|Mike McLatchey||25-March-2001||first four albums|
Slovenian's Devil Doll are the creators of a melodramatic prog-opera style of brash bombastic bravado. There are no limits to the heavily wrought tragic nature of the music, made all the more so by the distinctive vocals of leader Mr. Doctor whose voice bears the same in-your-face nature as Peter Hammill or Fish, the type of vocals that say "LISTEN TO ME NOW." Whatever effect the music might have is subsidiary to the story line of the each album, making one's opinion of the music rest entirely on whether or not you can handle the intrusive company of this bizarre artist.
The Girl Who Was...Death (Hurdy Gurdy HG-1,CD) is Devil Doll's debut album. Most of this is actually quite excellent, with some intense upbeat parts dynamically contrasted with softer and darker choir sections which make for quite riveting listening. As this was the last one I had heard by them, I was quite surprised, as I liked this one the best of the four. An interesting modern symphonic sound with a pervading air of menace brought to you by the ever-present grand homunculus.
Eliogabalus (Hurdy Gurdy HG-6,CD) is similar yet even more vocally saturated. Mr. Doctor's vocals are almost entirely omnipresent, and as I said earlier, if you can take his voice (and after a while I find it pretty irritating - Devil Doll is a pretty accurate description), one would likely enjoy the interesting arrangements of the composition. Musically, this is like a prog-metal symphony, a grandiose, overarching structure that works like a suite. Instrumentally, it seems like there is some interesting things happening, but all of this acts in the background and becomes difficult to listen to under the cathartic caterwauling.
Sacrilegium is another even more grandiose project featuring one long album-length suite. It seems to me that the same amount of ideas are here, yet they are stretched out to fill the time and the effect is less than spectacular. Not much has changed since Eliogabalus except for this heavy metal segment somewhere in the middle which reminds me of Accept. Overall it doesn't really seem to flow as a whole with some lags that at times make the album drag on. As a bonus you get a recording of a funeral (part of the overall concept) which you can barely hear!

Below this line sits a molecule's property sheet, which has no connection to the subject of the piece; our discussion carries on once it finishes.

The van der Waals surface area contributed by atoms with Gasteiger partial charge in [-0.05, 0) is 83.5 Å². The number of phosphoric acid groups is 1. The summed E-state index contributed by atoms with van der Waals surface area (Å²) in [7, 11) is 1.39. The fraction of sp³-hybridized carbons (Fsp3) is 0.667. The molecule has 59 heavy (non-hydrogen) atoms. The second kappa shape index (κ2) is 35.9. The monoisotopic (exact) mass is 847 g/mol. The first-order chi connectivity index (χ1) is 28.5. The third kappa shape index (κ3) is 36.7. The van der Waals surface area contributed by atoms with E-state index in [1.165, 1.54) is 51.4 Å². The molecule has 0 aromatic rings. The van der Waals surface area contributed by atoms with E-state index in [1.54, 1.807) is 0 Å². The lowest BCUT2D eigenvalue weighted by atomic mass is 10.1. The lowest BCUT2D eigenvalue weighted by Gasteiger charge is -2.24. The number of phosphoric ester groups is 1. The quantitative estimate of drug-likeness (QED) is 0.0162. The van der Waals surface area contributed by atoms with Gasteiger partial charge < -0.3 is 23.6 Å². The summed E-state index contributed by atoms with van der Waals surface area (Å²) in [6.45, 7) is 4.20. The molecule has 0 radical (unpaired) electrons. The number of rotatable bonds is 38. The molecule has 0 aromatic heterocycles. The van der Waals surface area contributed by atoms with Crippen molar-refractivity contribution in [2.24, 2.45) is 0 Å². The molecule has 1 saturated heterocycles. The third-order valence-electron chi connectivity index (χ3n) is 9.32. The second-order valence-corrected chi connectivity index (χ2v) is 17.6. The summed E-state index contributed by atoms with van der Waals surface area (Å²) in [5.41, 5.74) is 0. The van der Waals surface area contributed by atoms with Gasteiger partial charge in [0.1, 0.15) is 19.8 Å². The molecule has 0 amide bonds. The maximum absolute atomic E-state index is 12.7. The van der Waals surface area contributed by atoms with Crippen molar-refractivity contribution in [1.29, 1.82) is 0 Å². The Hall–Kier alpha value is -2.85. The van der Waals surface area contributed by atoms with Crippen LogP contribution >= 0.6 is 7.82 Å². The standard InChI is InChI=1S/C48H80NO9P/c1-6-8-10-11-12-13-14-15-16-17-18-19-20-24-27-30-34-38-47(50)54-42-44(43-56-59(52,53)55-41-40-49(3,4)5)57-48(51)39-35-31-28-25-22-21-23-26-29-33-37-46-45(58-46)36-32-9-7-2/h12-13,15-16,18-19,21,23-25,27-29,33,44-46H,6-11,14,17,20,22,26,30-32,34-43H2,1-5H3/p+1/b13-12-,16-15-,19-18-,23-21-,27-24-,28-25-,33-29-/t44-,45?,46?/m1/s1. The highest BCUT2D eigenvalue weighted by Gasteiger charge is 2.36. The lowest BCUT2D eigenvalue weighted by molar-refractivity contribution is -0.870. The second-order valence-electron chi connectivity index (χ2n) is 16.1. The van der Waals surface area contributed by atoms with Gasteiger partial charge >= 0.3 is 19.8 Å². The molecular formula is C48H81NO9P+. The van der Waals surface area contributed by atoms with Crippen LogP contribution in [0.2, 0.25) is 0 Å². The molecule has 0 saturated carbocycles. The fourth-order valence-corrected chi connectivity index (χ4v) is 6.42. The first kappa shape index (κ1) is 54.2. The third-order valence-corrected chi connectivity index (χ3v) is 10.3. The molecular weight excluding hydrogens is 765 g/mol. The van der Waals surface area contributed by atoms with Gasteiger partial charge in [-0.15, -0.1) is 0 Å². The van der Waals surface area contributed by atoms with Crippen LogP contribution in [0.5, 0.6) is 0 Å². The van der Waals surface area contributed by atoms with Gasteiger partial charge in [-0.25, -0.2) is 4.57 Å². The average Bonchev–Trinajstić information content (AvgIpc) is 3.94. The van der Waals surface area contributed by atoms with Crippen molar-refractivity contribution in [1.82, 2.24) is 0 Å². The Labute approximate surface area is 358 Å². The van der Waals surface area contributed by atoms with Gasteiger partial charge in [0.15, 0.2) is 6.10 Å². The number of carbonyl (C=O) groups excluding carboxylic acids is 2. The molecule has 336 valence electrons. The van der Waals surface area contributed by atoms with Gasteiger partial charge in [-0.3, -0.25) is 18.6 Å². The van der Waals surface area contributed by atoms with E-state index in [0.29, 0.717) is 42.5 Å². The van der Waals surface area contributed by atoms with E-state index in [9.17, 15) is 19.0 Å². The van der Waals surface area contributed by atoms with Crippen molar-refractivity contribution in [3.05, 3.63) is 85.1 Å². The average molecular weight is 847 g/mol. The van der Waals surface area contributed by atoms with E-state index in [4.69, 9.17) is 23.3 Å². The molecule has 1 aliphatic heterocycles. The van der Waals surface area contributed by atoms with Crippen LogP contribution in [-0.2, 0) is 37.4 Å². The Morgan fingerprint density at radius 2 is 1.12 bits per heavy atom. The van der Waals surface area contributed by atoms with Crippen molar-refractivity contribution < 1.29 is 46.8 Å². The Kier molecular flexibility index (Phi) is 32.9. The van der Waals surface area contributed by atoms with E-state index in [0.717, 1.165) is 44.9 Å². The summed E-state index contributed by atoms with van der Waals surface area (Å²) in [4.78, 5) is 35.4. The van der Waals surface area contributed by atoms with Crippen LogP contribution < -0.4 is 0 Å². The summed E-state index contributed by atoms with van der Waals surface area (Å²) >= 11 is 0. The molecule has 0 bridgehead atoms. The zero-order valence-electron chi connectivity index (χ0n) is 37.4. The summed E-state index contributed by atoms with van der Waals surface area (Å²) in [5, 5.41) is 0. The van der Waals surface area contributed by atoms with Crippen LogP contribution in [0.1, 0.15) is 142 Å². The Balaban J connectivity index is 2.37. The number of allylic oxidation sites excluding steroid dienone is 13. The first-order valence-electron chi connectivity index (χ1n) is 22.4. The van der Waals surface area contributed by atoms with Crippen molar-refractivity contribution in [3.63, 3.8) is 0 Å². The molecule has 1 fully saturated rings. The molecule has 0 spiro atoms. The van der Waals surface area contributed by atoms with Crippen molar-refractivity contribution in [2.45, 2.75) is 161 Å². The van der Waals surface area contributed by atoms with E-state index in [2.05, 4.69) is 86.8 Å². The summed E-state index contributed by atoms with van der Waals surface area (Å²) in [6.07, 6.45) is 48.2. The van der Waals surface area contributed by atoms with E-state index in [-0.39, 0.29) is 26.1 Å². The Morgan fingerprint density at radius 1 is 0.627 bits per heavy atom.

The Sacrilege Of Fatal Arms (Hurdy Gurdy HG-8, CD) is a live, in-the-studio recording of an extended version (with the funeral again) of Sacrilegium. Why they would want to make that piece longer is beyond me, and while there is a lot of energy in the performance, it seems to me that more focused material would have helped portray the ideas better.
As a whole, Devil Doll are definitely interesting, and if vocals never detract from your listening pleasure than I'm sure you would find something you like in their music. The music is not for everybody, but recommended to those who like their singers dominant.
(originally reviewed as part of The New Italian Progressive Rock Scene
(part 1), Exposť #3, p. 7, Edited for Gnosis 3/25/01)
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